Video | Business Headlines | Internet | Science | Scientific Ethics | Technology | Search

 


UC Research Identifies Patterns Leading to Terrorist Attacks

UC Research Identifies Patterns Leading to Large-scale Terrorist Attacks

May 9, 2013

University of Canterbury (UC) research has found that terrorist incidents that kill a lot of people are often preceded by a number of small-scale attacks.

UC psychology lecturer Dr Andy Martens says terrorist attacks that result in heavy loss of life are especially important to understand because the vast majority of attacks kill one person or no one at all.

``Our research using the Global Terrorism Database produced by the National Consortium for the Study of Terrorism and Responses to Terrorism shows that of the 132,041 people killed in attacks between 1970 and 2008, a total of 42,703 people died in one percent of the attacks.

``The small number of more deadly attacks accounts for a disproportionate number of the total fatalities resulting from terrorist attacks,’’ Dr Martens says. 

``We tested for patterns of escalation in the subset of small-scale attacks that terrorists committed leading up to big attacks. We found that an escalating trajectory tends to emerge in the series of smaller attacks that precede major attacks, killing 20 people or more.

``Before any big attacks, the lethality of a group’s attacks tended to first decrease and then increase such that the number of people killed increased most steeply just prior to a big attack. Further, groups tend to attack frequently just prior to a big attack.

``However, not all terrorist groups show these patterns—many do not. But on the whole, there appears to be a general tendency to escalate leading up to big attacks.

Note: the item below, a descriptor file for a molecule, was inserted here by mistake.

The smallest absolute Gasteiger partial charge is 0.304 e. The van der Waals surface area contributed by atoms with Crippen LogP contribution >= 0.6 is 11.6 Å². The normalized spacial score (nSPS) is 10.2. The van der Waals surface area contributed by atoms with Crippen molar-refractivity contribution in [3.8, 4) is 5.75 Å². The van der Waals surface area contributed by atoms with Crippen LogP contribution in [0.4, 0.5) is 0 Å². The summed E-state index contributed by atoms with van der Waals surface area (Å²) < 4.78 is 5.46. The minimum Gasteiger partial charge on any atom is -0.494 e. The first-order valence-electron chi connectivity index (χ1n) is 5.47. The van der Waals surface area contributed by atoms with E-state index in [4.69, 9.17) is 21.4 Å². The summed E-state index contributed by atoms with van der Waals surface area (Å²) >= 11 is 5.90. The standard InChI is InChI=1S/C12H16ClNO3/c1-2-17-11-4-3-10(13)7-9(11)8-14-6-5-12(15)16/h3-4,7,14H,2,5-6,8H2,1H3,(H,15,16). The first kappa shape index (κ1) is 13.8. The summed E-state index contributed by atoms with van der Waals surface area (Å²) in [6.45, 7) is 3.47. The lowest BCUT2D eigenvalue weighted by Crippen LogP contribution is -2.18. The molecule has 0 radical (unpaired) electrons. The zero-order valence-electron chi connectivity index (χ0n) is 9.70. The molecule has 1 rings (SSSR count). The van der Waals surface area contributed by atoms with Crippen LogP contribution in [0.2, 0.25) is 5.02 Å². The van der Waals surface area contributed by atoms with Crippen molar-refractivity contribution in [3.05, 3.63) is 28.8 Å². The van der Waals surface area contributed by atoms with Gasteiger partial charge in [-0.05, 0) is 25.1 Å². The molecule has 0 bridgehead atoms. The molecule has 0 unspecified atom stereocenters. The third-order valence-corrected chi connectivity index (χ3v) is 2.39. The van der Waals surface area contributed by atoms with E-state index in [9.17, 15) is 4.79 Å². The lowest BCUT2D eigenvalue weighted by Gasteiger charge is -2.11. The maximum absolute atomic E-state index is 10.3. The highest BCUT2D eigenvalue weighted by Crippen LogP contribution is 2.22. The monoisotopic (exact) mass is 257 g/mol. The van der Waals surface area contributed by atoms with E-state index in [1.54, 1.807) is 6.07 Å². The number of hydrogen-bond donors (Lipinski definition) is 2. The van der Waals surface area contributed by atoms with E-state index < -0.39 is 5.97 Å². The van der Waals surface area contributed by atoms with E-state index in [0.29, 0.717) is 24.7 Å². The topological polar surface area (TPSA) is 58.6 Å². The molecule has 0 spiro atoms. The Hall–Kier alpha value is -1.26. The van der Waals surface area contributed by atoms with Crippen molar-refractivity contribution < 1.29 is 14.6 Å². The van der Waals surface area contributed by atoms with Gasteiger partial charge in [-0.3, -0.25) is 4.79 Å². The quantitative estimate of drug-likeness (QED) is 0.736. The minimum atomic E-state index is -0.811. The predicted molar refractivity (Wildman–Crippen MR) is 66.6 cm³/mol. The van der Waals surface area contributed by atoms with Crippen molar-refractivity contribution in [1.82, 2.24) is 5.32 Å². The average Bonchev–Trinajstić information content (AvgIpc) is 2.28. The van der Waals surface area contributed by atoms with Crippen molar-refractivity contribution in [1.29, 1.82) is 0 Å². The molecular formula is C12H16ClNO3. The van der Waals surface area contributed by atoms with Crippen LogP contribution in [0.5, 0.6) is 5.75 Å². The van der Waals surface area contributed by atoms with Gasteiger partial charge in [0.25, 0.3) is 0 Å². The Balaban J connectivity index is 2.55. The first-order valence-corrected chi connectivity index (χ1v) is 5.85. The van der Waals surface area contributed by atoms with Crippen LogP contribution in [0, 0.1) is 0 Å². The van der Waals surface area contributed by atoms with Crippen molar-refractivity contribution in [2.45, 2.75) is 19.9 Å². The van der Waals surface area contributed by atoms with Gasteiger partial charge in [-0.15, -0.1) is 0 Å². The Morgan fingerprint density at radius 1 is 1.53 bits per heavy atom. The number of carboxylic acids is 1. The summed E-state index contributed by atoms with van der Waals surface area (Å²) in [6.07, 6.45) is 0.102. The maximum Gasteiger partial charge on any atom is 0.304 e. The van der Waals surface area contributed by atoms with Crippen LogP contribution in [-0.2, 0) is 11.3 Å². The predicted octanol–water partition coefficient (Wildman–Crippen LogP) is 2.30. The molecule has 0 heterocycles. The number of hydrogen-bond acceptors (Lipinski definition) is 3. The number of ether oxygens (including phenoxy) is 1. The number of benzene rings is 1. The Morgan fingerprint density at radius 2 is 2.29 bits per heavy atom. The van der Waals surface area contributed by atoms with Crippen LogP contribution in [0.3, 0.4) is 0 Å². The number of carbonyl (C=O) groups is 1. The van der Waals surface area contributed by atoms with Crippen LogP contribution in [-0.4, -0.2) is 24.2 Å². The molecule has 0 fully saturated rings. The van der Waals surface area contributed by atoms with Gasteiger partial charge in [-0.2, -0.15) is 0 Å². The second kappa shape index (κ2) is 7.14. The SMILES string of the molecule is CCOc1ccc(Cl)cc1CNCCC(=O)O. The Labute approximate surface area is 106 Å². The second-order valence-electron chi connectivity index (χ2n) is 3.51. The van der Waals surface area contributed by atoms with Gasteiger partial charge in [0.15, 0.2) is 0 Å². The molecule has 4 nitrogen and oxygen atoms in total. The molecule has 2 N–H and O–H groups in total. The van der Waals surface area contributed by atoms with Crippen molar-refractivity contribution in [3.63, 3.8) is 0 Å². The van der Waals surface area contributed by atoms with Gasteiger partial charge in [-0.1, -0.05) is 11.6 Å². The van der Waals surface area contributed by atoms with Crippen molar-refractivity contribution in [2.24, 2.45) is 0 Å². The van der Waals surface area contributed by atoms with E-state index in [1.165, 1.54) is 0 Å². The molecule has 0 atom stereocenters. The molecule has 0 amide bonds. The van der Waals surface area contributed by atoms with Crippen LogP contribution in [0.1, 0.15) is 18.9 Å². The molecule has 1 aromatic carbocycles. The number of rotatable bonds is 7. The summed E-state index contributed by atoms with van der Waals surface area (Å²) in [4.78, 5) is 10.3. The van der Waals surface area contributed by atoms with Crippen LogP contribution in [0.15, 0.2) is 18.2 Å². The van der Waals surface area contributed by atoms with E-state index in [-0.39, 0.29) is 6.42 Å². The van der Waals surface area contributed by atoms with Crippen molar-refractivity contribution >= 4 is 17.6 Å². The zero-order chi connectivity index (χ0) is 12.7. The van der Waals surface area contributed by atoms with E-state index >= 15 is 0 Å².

``Given the disproportionate influence of major terrorist incidents, uncovering systematic patterns in attacks that precede and anticipate highly lethal attacks may be of value for predicting and understanding attacks that exact a heavy toll on life.’’

Dr Martens says future research may build on the UC research to improve the ability to forecast terrorist attacks and, in turn, more strategically steer intervention resources.

The present UC escalation model may also prove useful for interventions and monitoring killing in other contexts such as war, genocide and gang violence. His research included collaboration with colleagues from other universities.  

ENDS

© Scoop Media

 
 
 
 
 
Business Headlines | Sci-Tech Headlines

 

Scoop Business: RBNZ Starts Talks On Tougher Rules For Property Speculators

The Reserve Bank of New Zealand is stepping up preparations to restrict lending to residential property investors as it watches house prices, particularly in Auckland, continue to rise strongly. More>>

ALSO:

Research: ‘Ageing Well’ Science Challenge Launched

Science and Innovation Minister Steven Joyce today launched the Ageing Well National Science Challenge, confirming initial funding of $14.6 million. More>>

ALSO:

Scoop Business: Govt Resisting Pressure To Pump More Cash Into Solid Energy

Prime Minister John Key says it is “not the government’s preferred option” to make a fresh capital injection into the troubled state-owned coal miner, Solid Energy, but dodged journalists’ questions at his weekly press conference on whether that might prove necessary... More>>

ALSO:

Lagest Ever Privacy Breach Award: NZCU Baywide Accepts “Severe” Censure In Cake Case

NZCU Baywide says that once it was found to have committed a breach of a former staff member’s privacy, it had attempted to resolve the matter... the censure and remedies for its actions taken almost three years ago are “severe” but accepted, and will hopefully draw a line under the matter. More>>

ALSO:

Scoop Business: PayPal Stops Processing Mega Payments; NZX Listing Still On

PayPal has ceased processing payments for Mega, the file storage and encryption firm looking to join the New Zealand stock market via a reverse listing of TRS Investments, amid claims it is not a legitimate cloud storage service. More>>

ALSO:

Housing Policy: Auckland Densification As Popular As Ebola, English Says

Finance Minister Bill English said calls by the Reserve Bank Governor for more densification in Auckland’s housing were “about as popular in parts of Auckland as Ebola” would be. More>>

ALSO:

Get More From Scoop

 
 
Standards New Zealand

Standards New Zealand
 
 
 
 
 
 
 
 
Sci-Tech
Search Scoop  
 
 
Powered by Vodafone
NZ independent news